"Engineering the Innate Immune Response to Infection"
Scott Simon, PhD
University of California, Davis
Polymorphonuclear (PMN) leukocytes are critical in the innate immune response against pathogens. The most frequent cause of non-healing skin wounds and infectious arthritis is due to Staphylococcus aureus (SA) infections. In particular, PMN recruitment and abscess formation is a hallmark of these infections and is required for bacterial clearance. Recent published data from our laboratory indicates that strategic manipulation of the inflammatory response of PMN at the site of a cutaneous wound can suppress infection and improve the efficiency of non-scar healing. These studies employed non-invasive whole animal fluorescence imaging of genetically tagged EGFPPMN mice, which provide a real-time multiparameter readout of the dynamic changes in PMN recruitment and lifetime, SA burden, and wound closure. A novel finding is that PMN and hematopoietic stem and progenitor cell (HSPC) recruitment and function in the abscess can be engineered to optimize clearance of microbial infections and prevent aberrant inflammation that delays normal tissue healing. This seminar will discuss a bioengineering systems approach to guide the innate immune response for improving resolution of a persistent SA infection in a mouse model of tissue injury.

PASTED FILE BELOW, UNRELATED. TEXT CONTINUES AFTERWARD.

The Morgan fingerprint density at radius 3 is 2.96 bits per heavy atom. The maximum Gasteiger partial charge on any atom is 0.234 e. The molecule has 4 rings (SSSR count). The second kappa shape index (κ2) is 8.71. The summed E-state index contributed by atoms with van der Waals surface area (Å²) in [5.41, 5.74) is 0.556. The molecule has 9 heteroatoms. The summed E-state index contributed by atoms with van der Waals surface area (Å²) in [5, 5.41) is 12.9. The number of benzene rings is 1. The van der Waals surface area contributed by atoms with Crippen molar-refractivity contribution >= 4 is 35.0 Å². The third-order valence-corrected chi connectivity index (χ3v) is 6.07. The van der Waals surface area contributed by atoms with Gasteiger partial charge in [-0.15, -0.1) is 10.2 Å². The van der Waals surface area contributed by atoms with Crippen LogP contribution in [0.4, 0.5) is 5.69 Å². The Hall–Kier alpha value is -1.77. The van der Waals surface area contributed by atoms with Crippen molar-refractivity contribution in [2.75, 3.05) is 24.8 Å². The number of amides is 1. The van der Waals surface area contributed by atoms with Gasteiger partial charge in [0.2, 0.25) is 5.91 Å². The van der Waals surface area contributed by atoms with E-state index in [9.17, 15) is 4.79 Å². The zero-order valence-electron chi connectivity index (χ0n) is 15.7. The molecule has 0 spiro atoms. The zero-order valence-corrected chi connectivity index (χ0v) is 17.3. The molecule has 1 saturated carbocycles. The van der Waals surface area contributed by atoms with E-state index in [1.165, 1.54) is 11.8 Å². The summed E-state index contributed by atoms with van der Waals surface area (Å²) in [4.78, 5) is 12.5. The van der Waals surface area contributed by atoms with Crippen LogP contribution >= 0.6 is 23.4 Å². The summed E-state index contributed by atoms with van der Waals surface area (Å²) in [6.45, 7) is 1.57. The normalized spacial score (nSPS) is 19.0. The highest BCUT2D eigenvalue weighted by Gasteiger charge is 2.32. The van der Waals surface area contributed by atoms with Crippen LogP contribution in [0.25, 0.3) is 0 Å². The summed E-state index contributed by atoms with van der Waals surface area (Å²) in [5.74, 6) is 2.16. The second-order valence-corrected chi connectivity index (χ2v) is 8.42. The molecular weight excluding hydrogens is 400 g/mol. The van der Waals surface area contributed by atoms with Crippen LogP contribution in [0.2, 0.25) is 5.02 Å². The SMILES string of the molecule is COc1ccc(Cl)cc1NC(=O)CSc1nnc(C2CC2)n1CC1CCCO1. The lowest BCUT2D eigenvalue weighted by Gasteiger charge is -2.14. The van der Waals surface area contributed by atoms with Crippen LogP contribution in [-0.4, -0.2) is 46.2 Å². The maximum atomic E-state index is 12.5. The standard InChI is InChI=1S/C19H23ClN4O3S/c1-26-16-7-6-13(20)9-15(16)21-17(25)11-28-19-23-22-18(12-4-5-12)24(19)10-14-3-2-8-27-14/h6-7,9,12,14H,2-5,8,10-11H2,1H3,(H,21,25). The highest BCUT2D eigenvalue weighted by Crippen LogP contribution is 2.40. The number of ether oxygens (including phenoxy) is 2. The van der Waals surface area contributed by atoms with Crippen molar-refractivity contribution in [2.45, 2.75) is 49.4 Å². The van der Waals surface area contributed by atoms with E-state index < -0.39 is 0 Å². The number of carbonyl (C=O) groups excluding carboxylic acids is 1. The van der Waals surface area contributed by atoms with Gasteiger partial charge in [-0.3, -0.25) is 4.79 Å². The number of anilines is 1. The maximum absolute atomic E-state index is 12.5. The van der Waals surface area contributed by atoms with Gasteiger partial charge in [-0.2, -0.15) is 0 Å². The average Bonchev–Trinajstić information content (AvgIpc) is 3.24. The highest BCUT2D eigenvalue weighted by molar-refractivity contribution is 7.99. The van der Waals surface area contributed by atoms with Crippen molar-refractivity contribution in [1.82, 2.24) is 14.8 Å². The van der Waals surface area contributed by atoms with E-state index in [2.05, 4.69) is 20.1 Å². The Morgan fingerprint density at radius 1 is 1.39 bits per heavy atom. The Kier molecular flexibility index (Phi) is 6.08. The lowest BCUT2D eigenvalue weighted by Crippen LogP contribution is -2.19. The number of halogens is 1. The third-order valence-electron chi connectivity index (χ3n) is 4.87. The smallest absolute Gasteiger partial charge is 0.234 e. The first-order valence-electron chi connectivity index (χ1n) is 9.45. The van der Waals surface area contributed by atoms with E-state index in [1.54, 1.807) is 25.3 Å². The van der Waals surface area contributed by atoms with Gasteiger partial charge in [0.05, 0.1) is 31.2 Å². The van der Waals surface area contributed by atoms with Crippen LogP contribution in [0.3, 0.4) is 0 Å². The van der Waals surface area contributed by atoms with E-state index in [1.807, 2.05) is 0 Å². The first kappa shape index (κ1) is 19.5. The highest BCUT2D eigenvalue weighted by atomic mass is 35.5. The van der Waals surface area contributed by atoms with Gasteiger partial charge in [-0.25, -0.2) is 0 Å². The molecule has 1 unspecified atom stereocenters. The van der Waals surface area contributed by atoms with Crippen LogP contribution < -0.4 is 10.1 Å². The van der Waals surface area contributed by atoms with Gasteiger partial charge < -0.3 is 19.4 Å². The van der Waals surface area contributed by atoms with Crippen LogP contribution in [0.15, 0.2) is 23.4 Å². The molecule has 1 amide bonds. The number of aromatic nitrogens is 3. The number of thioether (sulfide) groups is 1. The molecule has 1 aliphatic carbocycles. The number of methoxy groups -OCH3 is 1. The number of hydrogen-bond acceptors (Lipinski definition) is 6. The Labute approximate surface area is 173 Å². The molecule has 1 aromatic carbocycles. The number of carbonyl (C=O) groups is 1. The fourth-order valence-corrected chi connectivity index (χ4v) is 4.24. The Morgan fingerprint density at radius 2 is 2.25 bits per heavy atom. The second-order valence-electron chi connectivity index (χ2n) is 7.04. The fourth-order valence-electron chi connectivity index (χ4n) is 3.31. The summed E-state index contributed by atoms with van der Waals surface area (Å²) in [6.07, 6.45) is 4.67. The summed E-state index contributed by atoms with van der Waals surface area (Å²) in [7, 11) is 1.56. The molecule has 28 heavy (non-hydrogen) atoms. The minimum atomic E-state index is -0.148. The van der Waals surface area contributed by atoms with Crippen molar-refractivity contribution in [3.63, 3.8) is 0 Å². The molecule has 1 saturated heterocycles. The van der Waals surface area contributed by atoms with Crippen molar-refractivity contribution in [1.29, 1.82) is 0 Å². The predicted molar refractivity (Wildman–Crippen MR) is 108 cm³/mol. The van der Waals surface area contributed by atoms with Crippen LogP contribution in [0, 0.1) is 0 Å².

Thursday November 15, 2012
11:00 am - 12:00 pm
Parker H. Petit Institute for Bioengineering & Bioscience, Suddath Seminar Rm 1128
Gilda Barabino, PhD, faculty host